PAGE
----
When Agile software development models were first envisioned, a core tenet was to iterate more quickly on software changes and determine the correct path via exploration--essentially, striving to "fail fast" and iterate to correctness as a fundamental project goal. The reason for this process was a belief that developers lacked the necessary information to correctly define long-term project requirements at the onset of a project, due to an inadequate understanding of the customer and an inability to anticipate a customer's evolving needs. Recent research supports this reasoning by continuing to highlight disconnects between planning, design, and implementation in the software development lifecycle. This blog post highlights continuous integration to avoid disconnects and mitigate risk in software development projects.
"Software security" often evokes negative feelings among software developers since this term is associated with additional programming effort and uncertainty. To secure software, developers must follow a lot of guidelines that, while intended to satisfy some regulation or other, can be very restricting and hard to understand. As a result a lot of fear, uncertainty, and doubt can surround software security. This blog posting describes how the Rugged Software movement attempts to combat the toxic environment surrounding software security by shifting the paradigm from following rules and guidelines to creatively determining solutions for tough security problems.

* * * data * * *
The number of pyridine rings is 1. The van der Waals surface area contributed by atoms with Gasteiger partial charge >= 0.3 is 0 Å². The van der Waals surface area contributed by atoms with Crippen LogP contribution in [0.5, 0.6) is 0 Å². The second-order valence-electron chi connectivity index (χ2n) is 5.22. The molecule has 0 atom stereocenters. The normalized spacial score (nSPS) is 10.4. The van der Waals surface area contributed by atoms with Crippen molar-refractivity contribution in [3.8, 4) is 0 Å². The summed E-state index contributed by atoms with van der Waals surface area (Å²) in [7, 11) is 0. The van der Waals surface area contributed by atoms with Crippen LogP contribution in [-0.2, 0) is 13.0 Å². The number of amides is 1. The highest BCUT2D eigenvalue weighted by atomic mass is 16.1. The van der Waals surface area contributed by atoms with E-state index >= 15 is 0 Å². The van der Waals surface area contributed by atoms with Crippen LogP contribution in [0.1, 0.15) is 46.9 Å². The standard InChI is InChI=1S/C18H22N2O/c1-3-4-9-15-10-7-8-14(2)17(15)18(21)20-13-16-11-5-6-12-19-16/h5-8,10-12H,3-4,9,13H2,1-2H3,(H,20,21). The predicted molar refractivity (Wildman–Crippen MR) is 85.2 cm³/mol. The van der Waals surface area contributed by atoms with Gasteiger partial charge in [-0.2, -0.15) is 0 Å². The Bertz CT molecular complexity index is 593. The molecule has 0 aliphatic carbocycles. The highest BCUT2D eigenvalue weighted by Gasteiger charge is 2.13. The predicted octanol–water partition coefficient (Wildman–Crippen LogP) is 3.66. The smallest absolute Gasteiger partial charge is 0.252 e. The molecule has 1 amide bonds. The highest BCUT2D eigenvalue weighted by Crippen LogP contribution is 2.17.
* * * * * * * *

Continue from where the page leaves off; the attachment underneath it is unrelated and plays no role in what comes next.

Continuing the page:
The workflow of deploying code is almost as old as code itself. There are many use cases associated with the deployment process, including evaluating resource requirements, designing a production system, provisioning and configuring production servers, and pushing code to name a few. In this blog post I focus on a use case for configuring a remote server with the packages and software necessary to execute your code.
In a computing system, a context switch occurs when an operating system stores the state of an application thread before stopping the thread and restoring the state of a different (previously stopped) thread so its execution can resume. The overhead incurred by a context switch managing the process of storing and restoring state negatively impacts operating system and application performance. This blog post describes how DevOps ameliorates the negative impacts that "context switching" between projects can have on a software engineering team's performance.
According to an FBI report on workplace violence, 80 percent of the active-shooter situations that happened in the United States between 2000 and 2013 took place at work. Of those active-shooter incidents cited in the report, more than 46 percent were perpetrated by employees or former employees and 11 percent involved employees who had been terminated that day. The CERT Insider Threat Center conducted two back-to-back research initiatives to gain a deeper understanding of incidents of workplace violence in the context of insider threat. In this blog post, I describe our most recent research initiative to explore the technical detection of intended harm to self and/or others.